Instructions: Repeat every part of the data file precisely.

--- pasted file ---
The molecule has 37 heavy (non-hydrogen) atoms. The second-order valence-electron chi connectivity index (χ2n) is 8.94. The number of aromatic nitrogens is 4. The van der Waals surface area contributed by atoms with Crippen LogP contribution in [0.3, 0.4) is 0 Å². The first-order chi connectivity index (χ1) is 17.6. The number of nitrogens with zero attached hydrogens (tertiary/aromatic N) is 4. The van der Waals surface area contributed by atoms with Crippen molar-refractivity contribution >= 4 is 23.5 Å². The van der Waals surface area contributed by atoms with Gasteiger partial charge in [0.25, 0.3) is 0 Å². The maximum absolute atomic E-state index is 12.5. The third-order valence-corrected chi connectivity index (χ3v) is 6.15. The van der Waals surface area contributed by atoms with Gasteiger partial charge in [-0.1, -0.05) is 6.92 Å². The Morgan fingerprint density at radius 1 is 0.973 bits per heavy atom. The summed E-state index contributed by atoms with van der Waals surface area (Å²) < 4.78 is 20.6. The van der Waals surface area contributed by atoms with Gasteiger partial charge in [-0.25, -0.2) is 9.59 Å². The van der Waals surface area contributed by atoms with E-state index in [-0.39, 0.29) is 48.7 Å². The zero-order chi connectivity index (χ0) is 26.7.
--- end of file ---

The molecule has 37 heavy (non-hydrogen) atoms. The second-order valence-electron chi connectivity index (χ2n) is 8.94. The number of aromatic nitrogens is 4. The van der Waals surface area contributed by atoms with Crippen LogP contribution in [0.3, 0.4) is 0 Å². The first-order chi connectivity index (χ1) is 17.6. The number of nitrogens with zero attached hydrogens (tertiary/aromatic N) is 4. The van der Waals surface area contributed by atoms with Crippen molar-refractivity contribution >= 4 is 23.5 Å². The van der Waals surface area contributed by atoms with Gasteiger partial charge in [0.25, 0.3) is 0 Å². The maximum absolute atomic E-state index is 12.5. The third-order valence-corrected chi connectivity index (χ3v) is 6.15. The van der Waals surface area contributed by atoms with Gasteiger partial charge in [-0.1, -0.05) is 6.92 Å². The Morgan fingerprint density at radius 1 is 0.973 bits per heavy atom. The summed E-state index contributed by atoms with van der Waals surface area (Å²) < 4.78 is 20.6. The van der Waals surface area contributed by atoms with Gasteiger partial charge in [-0.25, -0.2) is 9.59 Å². The van der Waals surface area contributed by atoms with E-state index in [-0.39, 0.29) is 48.7 Å². The zero-order chi connectivity index (χ0) is 26.7.